"What all this highlights is the potential for a dangerous conflict in the Middle East," says Vanaik. "The region has already become explosively volatile because of the occupation of Iraq, coming on top of the Palestinian crisis. If the U.S. and Israel persist with a hardline approach to Iran, they could create havoc. U.S. double standards -- hostility to Iran, coupled with its support to Israel’s nuclear weapons programme -- are a source of great popular discontent in the region."

    Washington’s double standards are evident in South Asia too. It agreed to make a one-time exception in the international nuclear non-proliferation regime for India by accepting that India is a "responsible" nuclear weapons state, although it has not signed the NPT. The Bush administration offered to persuade the U.S. congress to amend non-proliferation laws and to plead for a similar exception for India in the Nuclear Suppliers’ Group.

    India and the U.S. are developing a "strategic partnership", including extensive military cooperation. In March, Washington offered to help India become a great world power in the 21st century.


    This has rankled Pakistan, which sees the Indo-U.S. "partnership" as introducing regional strategic asymmetry. Pakistan is likely to demand similar treatment for itself in respect of nuclear technology and equipment, and is drawing up plans for new nuclear power stations.

    The U.S. is doing little to defuse the Indo-Pakistan nuclear rivalry. It is embarrassed by disclosures about the clandestine activities of the Abdul Qadeer Khan network which sold uranium enrichment technology to Iran, North Korea and Libya. But Washington needs Pakistan as an ally in the "war against terrorism", in particular, the Taliban and al-Qaeda. It has resisted applying pressure on Pakistan to subject Khan to thorough interrogation to detail his nuclear transactions.

    The hardline approach of the U.S. to Iran’s nuclear activities contrasts with its soft approach to North Korea, despite Pyongyang’s claim that it already has a nuclear weapon. It is offering inducements to North Korea, including a civilian nuclear reactor, and economic aid, although it rejects the demand that the reactor’s construction should precede the dismantling of Pyongyang’s nuclear weapons programme.

    "Washington’s non-proliferation criteria are selective, discriminatory and inconsistent," says Vanaik. "It uses non proliferation as a weapon when that suits its short-term interests. When it doesn’t, it allows nuclear weapons technologies to proliferate."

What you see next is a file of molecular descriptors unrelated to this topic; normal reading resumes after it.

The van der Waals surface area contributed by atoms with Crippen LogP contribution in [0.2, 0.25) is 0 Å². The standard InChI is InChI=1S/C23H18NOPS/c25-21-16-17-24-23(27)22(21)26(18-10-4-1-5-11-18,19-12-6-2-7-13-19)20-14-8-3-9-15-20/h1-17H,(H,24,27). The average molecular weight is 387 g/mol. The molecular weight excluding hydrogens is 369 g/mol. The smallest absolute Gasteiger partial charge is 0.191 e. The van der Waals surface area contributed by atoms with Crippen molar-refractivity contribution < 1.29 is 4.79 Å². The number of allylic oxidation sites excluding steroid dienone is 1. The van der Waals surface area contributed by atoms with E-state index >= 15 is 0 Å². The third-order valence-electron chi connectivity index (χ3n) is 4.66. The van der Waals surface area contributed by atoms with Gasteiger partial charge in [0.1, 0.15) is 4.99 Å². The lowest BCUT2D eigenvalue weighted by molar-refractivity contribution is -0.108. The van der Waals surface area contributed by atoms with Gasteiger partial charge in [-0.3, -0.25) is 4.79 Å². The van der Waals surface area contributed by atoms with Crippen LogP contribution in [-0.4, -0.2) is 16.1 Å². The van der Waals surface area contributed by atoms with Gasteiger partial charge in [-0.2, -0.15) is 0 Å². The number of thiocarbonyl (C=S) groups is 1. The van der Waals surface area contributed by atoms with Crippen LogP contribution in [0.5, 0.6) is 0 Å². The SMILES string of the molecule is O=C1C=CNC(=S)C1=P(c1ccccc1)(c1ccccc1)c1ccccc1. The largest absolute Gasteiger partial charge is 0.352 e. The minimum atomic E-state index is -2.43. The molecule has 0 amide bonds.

A worrisome example of this may be Japan. The country’s constitution, dictated by the U.S. during its post-war occupation, forbids the acquisition, manufacture or "bringing in" of nuclear weapons. Many conservative politicians in Japan want the statute amended.

    Japan has stockpiled huge amounts of plutonium, reprocessed in western Europe, ostensibly to feed its fast breeder reactors but with the potential for quick diversion to military uses.

    Should Japan acquire nuclear weapons and continue its military build up, China will react. Already, China feels threatened by Washington’s ballistic missile defence programme and by growing Indo-U.S. military collaboration. If present trends continue, Asia could witness two new arms races -- one between Japan and China, and the other between China and India.

    These rivalries will not be driven entirely by regional factors but will have a strong extra-regional influence, that of the U.S. As the Asia-Pacific region transits into 2006, it seems headed for turmoil and instability.


    http://japanfocus.org/-Praful-Bidwai/2034


    A few years old but it is interesting...
     
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  3. Soham

    Soham DFI TEAM Senior Member

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    A reason I nuclearisation of Asia-Pacific this is inevitable is that despite being some of the most technologically advanced nations North Korea, South Korea, Japan and China all are entangled in a web of suspicion, hatred and diplomatic fear.

    As soon as one turns liberally nuclear, they would all turn nuclear.
     
  4. Payeng

    Payeng Daku Mongol Singh

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    North Korea surrendered their nuclear ambition further, South Korea is more a puppet of US, chances are minimal, Japan the same as South Korea plus their constitution bars them from doing so, focus is more on Iran and Libra now.
     
  5. Soham

    Soham DFI TEAM Senior Member

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    Well, the context is only the Asia-Pacific, hence my post.
    Iran is a completely different issue.
     
  6. Payeng

    Payeng Daku Mongol Singh

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    Well regarding North Korea it is not impossible, moreover their are speculations of North Korea having nuclear weapons,though further ambition seems limited since they are cursed economically neither currently they seems in PRCs list for stockpile.

    South Korea by doing so would gain nothing but meet its faith.